The contact system of blood coagulation

In 1975, three individuals were described with deficiency of high molecular weight kininogen (HK), a precursor of BK. All had a prolonged activated partial thromboplastin time (APTT), a surface-activated clinical coagulation screening test. Studies on the plasma kallikrein-kinin system first focused on defining the procoagulant property of HK, despite the fact that 1) none of these individuals had a hemorrhagic state and 2) it was already known that factor XII and prekallikrein deficiencies were not associated with bleeding. Factor XII and prekallikrein are required for enzymatic cleavage of HK. These plasma proteins together were grouped as the 'contact system' because of the requirement for an artificial surface for their efficient activation (Table 1).

Factor XII is produced by a single gene on chromosome 5. Activation of factor XII by plasma kal-likrein, trypsin or plasmin results in an enzyme with a decreasing size, a decrease in its artificial surface-binding properties, and a decrease in its coagulant activity. There are two major forms of activated factor XII: an 80 kDa protein consisting of two disulfide-linked polypeptide chains (factor Xlla), and factor XII fragment (factor Xllf) a 28-30 kDa protein fragment derived from factor Xlla by removal of its heavy chain. Factor Xllf has no artificial surface-binding properties but retains its enzymatic ability to activate prekallikrein and the first component of the complement CI.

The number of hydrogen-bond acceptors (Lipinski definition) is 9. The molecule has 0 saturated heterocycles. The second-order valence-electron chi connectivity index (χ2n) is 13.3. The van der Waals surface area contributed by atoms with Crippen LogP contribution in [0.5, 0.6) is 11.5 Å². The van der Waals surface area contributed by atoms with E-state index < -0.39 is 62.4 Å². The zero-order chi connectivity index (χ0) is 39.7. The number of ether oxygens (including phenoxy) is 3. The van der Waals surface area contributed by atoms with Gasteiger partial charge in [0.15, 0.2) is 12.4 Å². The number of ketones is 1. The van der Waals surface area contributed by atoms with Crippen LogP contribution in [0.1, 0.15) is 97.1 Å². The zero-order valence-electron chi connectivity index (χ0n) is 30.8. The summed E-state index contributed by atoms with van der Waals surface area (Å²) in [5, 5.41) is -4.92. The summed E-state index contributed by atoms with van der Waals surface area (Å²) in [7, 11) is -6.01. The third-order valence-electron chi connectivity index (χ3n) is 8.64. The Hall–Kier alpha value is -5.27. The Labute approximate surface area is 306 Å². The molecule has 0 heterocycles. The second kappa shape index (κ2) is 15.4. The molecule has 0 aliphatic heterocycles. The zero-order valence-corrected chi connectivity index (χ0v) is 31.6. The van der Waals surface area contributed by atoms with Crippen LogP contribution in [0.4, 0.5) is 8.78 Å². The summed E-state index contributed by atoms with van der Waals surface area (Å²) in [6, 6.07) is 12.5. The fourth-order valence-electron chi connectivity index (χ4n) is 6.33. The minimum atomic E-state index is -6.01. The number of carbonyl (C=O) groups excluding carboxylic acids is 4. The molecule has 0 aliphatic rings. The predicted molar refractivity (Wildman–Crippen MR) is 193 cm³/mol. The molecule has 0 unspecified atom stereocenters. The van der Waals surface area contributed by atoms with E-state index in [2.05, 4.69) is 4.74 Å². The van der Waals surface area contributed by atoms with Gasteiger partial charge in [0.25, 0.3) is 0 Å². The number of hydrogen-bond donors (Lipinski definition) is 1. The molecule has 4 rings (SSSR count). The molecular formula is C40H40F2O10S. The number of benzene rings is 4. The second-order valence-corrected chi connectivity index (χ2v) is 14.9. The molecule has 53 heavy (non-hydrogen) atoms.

Prekallikrein (PK) is produced by a single gene on chromosome 4. When prekallikrein is cleaved and activated to kallikrein by either factor Xlla or factor Xllf, the active enzyme is composed of two disulfide-linked subunits: a heavy chain of approximately

Table 1 Kallikrein-kinin system

Glycoprotein Molecular weight

Factor XII 80

Factor Xllf 28

Prekallikrein (PK) 88

High molecular weight kininogen (HK) 120

Low molecular weight kininogen (LK) 65

52 kDa and a light chain which occurs as one of two variants of approximately 36 and 33 kDa. At least 75% of PK circulates bound noncovalently to HK. In the absence of factor XII, prekallikrein in vitro will not become activated on an artificial surface.

The human kininogens, HK and low molecular weight kininogen (LK) are proteins with multiple associated activities. HK and LK are the products of a single gene on chromosome 3 as a result of alternative mRNA splicing. HK has been divided into six domains. Domain 1 (which binds calcium) and D2 and D3 (which inhibit cysteine proteases including cathepsins and calpain) form the heavy chain. D4 contains BK. These domains are common to both HK and LK. D5H which binds to artificial surfaces and D6 which binds to prekallikrein and factor XI, form the unique light chain of HK. The function of D5l, the unique light chain of LK, is not known. The activation of the contact system can be better understood on the basis of the multiple interactions between HK and LK with cells, although the in vivo activating agent(s) remains unknown. Both HK and LK are known to bind to platelets, neutrophils and endothelial cells through D3, D4 and D5. On the platelet surface HK inhibits the binding of thrombin and its subsequent induction of platelet aggregation by binding to GPIb. On the neutrophil surface HK inhibits adhesion by competing with fibrinogen for binding to CDllb/CD18 (Mac-1). HK binds to several receptors on endothelial cells which mediate BK release and fibrinolysis (See below).

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